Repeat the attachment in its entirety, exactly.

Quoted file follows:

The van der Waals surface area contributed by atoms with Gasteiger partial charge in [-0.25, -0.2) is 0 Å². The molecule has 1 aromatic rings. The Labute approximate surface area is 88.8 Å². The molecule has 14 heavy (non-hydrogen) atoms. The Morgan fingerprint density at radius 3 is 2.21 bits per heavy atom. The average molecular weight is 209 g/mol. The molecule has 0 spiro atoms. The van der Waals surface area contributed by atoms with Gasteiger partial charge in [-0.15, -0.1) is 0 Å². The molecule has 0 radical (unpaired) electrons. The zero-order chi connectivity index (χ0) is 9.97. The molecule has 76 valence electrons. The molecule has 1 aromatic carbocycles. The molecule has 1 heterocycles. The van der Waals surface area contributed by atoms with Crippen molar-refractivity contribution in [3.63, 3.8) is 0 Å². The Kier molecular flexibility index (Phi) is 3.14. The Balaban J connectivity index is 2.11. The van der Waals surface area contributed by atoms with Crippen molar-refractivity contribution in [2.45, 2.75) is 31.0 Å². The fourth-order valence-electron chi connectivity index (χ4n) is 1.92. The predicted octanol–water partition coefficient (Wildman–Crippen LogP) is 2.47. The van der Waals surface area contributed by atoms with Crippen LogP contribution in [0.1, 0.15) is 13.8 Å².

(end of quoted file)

The van der Waals surface area contributed by atoms with Gasteiger partial charge in [-0.25, -0.2) is 0 Å². The molecule has 1 aromatic rings. The Labute approximate surface area is 88.8 Å². The molecule has 14 heavy (non-hydrogen) atoms. The Morgan fingerprint density at radius 3 is 2.21 bits per heavy atom. The average molecular weight is 209 g/mol. The molecule has 0 spiro atoms. The van der Waals surface area contributed by atoms with Gasteiger partial charge in [-0.15, -0.1) is 0 Å². The molecule has 0 radical (unpaired) electrons. The zero-order chi connectivity index (χ0) is 9.97. The molecule has 76 valence electrons. The molecule has 1 aromatic carbocycles. The molecule has 1 heterocycles. The van der Waals surface area contributed by atoms with Crippen molar-refractivity contribution in [3.63, 3.8) is 0 Å². The Kier molecular flexibility index (Phi) is 3.14. The Balaban J connectivity index is 2.11. The van der Waals surface area contributed by atoms with Crippen molar-refractivity contribution in [2.45, 2.75) is 31.0 Å². The fourth-order valence-electron chi connectivity index (χ4n) is 1.92. The predicted octanol–water partition coefficient (Wildman–Crippen LogP) is 2.47. The van der Waals surface area contributed by atoms with Crippen LogP contribution in [0.1, 0.15) is 13.8 Å².